to avert recourse to intervention and war in the Middle East and to
promote diplomatic approaches that rely exclusively on soft power. It
has, to be sure, resisted geopolitical rebuffs, as in relation to its
efforts to end the confrontation with Iran, impressively refusing to
stay in line behind the bellicose leadership of the United States and
Israel. DavutoƄ?lu has correctly affirmed Turkey’s resolve to act on
the basis of its values and convictions in the post-Cold War politics
of the region and not blindly follow directives from Washington. Iran
is a striking case where the Turkish approach, although incapable of
stemming the drift toward war being mounted by the West, is both wiser
and more likely to achieve the goal of reassuring the world that
Tehran means what it says when it insists that it does not intend to
acquire nuclear weapons. As in every other foreign policy setting,
DavutoƄ?lu is exhibiting his belief that in the 21st century persuasion
works better than coercion, not to mention the avoidance of death,
devastation and displacement.

In sum, the zero problems with neighbors as a touchstone to Turkish
foreign policy in the Middle East and the world needs to be understood
as an aspiration and strong preference rather than as an invariable
guide to practice. There are too many contradictions embedded in
political realities to be slavishly tied to a rigid doctrine incapable
of taking account of context. For instance, in Syria and Libya the
Turkish government was forced to choose between siding with a regime
slaughtering its own people and backing the population in its efforts
to democratize and humanize the governing process. Zero problems needs
to be understood as a framework for addressing the relations between
countries, not just governments, and in situations of strife choices
must be made. Arguably Turkey went too far when it backed NATO in
Libya or not far enough when it failed to show support for the Green
Revolution in Iran after the stolen elections of June 2009. These are
difficult interpretative choices that do not invalidate the principled
positions that DavutoƄ?lu has repeatedly affirmed as being as important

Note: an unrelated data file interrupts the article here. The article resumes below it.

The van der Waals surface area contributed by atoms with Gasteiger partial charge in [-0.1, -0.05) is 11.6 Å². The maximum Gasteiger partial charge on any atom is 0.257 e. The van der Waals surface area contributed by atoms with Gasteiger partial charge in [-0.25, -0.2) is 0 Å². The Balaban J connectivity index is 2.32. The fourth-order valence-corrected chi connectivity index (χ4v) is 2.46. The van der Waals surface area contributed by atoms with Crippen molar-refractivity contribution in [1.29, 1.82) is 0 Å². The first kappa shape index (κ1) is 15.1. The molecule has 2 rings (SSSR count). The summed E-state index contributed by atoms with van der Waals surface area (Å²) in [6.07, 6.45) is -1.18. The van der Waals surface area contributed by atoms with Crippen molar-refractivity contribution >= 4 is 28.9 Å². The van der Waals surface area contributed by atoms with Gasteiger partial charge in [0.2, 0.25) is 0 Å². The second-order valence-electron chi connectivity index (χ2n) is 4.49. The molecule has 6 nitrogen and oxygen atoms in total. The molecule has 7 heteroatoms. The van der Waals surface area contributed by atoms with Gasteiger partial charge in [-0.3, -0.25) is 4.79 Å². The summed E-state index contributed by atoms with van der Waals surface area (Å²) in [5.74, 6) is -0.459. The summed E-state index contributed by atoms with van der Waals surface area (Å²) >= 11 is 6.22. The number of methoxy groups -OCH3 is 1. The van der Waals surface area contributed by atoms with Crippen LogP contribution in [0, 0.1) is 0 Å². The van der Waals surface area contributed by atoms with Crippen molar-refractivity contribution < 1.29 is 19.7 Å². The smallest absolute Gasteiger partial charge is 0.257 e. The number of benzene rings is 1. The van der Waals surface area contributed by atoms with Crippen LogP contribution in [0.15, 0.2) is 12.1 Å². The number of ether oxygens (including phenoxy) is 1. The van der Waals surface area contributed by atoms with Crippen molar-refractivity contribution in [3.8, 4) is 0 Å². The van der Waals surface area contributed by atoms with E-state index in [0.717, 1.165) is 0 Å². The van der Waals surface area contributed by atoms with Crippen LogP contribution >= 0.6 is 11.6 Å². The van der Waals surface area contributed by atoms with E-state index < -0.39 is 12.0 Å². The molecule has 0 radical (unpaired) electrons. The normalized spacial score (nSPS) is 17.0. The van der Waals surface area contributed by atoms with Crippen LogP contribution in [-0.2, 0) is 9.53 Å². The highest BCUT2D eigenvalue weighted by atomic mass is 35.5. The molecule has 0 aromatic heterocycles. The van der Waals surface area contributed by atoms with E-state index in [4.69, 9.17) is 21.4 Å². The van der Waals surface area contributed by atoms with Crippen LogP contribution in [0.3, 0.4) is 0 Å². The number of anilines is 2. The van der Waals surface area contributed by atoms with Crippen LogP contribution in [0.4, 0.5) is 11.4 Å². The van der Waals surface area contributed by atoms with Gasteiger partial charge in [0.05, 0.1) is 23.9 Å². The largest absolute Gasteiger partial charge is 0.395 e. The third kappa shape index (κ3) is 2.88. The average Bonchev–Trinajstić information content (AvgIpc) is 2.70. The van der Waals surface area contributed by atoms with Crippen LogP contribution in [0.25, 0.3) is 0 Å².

as realist calculations in shaping foreign policy in complex
situations. Possibly, if the Green Revolution had shown more
persistence or the regime had engaged in more widespread killing of
its people Turkey would have made a `Syrian choice.’

`Great historical transformations’

DavutoƄ?lu on more than one occasion has expressed enthusiastic support
for the upheavals grouped together under the banner of the Arab
Spring. He calls these upheavals great historical transformations that
are irreversible and expressions of a thirst by young people for lives
of dignity and democratic freedoms. There is nothing that Turkey has
done to thwart these high ideals.

In this respect, I think it is possible to reach an assessment of
Turkish foreign policy as of early 2012. It has charted a course of
action based on — to the extent of which it is feasible — soft power
diplomacy, taking initiatives to resolve its conflicts with neighbors
but also to offer its good offices to mediate conflict to which it is
not a party. Its credibility has become so great that ƄĀ°stanbul has
replaced European capitals as the preferred venue for conflict
resolution whether in relation to Afghanistan or even Iran. It is
notable that despite Washington’s annoyance with Ankara regarding Iran
or due to the simmering dispute with Israel, the US government seems
to favor ƄĀ°stanbul as the most propitious site for negotiations with
Iran concerning its nuclear program.

At the same time, as Syria and Libya show, it is not always possible
to avoid taking sides in response to internal struggles, although
Turkey has delayed doing so to give governments in power the
opportunity to establish internal peace. In a globalizing world
boundaries are not absolute, and sovereignty must give way if severe
violations of human rights are being committed by the regime, but that
still should make armed intervention a last resort, and one only
undertaken in extreme instances on behalf of known opposition forces
and in a manner that has a reasonable prospect of success at
acceptable costs for the targeted society. Such conditions almost
never exist and so intervention is rarely if ever, in my judgment,
justified, although conditions may quite often create strong
interventionary temptations.

We can only hope that Turkey stays the course, pursuing every opening
that enables positive mutual relations among countries and using its
diplomatic stature to facilitate conflict resolution among others.
Rather than viewing `zero problems’ as a failure, it should be a time
to reaffirm the creativity of Turkish foreign policy in the course of
the last decade that has shown the world the benefits of soft power
diplomacy. This diplomacy, as supplemented by Turkey’s economic
success and political stability, helps us understand the great
popularity of and respect for the Turkish prime minister, Recep Tayyip
ErdoƄ?an, throughout the region and the world.

*Richard Falk is a professor emeritus of international law and
practice who taught at Princeton University for 40 years.

You may also like